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August 30-September 5, 2006

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Persis Karim

Story Reaper: Editor Persis Karim gathered a wide range of writers for her new anthology by and about Iranian women.

The Sounds Of Exile

SJSU's Persis Karim gathers up the stories and poems of Iranian women émigrés in a new anthology

By Rick Kleffel


'THIS IS a book that is more about a process than a place," says Persis Karim of her new anthology. "At a time when there are men in power eager to go to war, and eager to engage Iran in military conflict, it's essential to give Americans a sense of the humanity of that place. Literature can touch people in ways that other forms cannot."

The power of literature, in all its multiplicity of forms, is evident on every page of Let Me Tell You Where I've Been. This is a collection of writing to be treasured, to be read by bits and pieces, assimilated slowly.

Karim, an associate professor of English and creative writing at San Jose State University, will appear with contributors Farnaz Fatemi, Sanaz Nikaein, Mojdeh Marashi and Shadi Ziaei at the Dr. Martin Luther King Jr. Library in San Jose, on Aug. 31 at 7pm, for an event presented by the Commonwealth Club of Silicon Valley. It will be a rare chance to hear the voices behind the words, to hear the words as spoken by the women who wrote them.

Karim's collection runs the gamut of literary expression. Poetry, essays, short stories and journalism collide with excerpts from novels and autobiographies. Karim's artistry as an editor is to bring together a collection that captures the process that is the Iranian Diaspora and the country itself, a bundle of contradictions that defies easy summary. Open the book to any page, and you will find it difficult to leave; the writing is everything that makes up all of our lives, seen from a perspective that few of us can imagine.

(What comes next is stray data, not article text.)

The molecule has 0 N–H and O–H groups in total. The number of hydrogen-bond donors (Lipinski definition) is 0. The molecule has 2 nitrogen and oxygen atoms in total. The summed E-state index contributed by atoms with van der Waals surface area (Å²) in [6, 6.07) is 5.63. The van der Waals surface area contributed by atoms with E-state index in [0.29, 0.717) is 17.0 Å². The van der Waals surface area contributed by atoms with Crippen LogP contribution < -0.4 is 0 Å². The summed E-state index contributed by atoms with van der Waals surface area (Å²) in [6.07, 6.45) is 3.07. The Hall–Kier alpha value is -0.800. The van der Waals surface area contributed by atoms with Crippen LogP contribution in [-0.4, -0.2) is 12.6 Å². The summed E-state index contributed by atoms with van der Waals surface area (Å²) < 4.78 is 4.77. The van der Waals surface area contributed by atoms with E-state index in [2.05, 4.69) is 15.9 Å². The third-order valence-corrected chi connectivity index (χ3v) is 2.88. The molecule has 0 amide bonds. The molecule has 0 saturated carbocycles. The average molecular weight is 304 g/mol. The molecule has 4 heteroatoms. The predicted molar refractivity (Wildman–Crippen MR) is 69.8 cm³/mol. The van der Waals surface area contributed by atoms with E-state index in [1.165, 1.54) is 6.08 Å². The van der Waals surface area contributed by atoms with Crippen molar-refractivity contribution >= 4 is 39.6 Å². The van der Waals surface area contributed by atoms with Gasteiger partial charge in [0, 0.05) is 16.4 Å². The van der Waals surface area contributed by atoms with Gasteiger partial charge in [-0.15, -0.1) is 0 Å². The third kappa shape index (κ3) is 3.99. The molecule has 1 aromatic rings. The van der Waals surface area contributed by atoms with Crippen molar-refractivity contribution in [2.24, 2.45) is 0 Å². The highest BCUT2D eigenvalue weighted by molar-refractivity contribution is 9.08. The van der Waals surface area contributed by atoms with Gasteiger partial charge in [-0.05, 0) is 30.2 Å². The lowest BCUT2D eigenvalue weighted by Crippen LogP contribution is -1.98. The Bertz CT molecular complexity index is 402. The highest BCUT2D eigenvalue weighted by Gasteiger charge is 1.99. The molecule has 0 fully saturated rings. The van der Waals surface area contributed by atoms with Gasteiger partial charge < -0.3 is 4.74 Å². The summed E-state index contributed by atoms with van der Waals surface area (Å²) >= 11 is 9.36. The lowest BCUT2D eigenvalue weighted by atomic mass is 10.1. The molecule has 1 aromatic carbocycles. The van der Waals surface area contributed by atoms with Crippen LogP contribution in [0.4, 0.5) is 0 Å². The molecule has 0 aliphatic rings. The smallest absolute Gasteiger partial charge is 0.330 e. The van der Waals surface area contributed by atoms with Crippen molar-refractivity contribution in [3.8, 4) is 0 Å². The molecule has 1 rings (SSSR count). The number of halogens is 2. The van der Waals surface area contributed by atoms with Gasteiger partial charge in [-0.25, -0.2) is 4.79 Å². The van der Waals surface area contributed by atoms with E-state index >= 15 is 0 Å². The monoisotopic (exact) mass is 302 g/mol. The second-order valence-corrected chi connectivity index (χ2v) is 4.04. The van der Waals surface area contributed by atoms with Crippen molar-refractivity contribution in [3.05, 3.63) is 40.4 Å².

"As a child growing up in the United States, I was often asked, Where was I from?, because I had a foreign-sounding name and looked different from many of my peers," Karim recalls. "I looked for people like me in books, in films—you know, people of multiple heritage, and there just weren't very many. From this search for answers, the first anthology I edited, A World Between: Poems, Short Stories and Essays by Iranian-Americans, was born."

It was not to be the end of her literary journey: "People continued to send me their poems, stories, and asked, Will you be putting together another anthology? It wasn't really my intention, but I decided to put together Let Me Tell You Where I've Been. Women are interested in representing themselves because there are so many people manipulating the image of 'Iranian women' to serve some sort of political agenda. This is a moment when women see the urgency in representing themselves and complicating the notion of what it means to be an 'Iranian or Iranian-American' woman."

The resulting collection is hard to put down. Karim's contributors offer precise, passionate glimpses into both their country of origin and their own souls. The work is divided into sections, including one that directly confronts the rhetoric about the "Axis of Evil."

"I felt a real sorrow about language like that entering the public discourse," Karim says. "This is the real evil in the word: the abuse of language and power."

Let Me Tell You Where I've Been demonstrates a rather different power of language: the power to peer into the souls of those whom we perceive to be very different, alien, and there find the beauty of words we can understand, that can enter our souls.


Let Me Tell You Where I've Been: New Writing by Women of the Iranian Diaspora; edited by Persis Karim; University of Arkansas Press; 400 pages; $24.95 paper


Persis Karim appears with Farnaz Fatemi, Sanaz Nikaein, Mojdeh Marashi and Shadi Ziaei on Thursday, Aug. 31, at 7pm at the Dr. Martin Luther King Jr. Library, 150 E. San Fernando St., San Jose. Tickets are $5. (800.847.7730)


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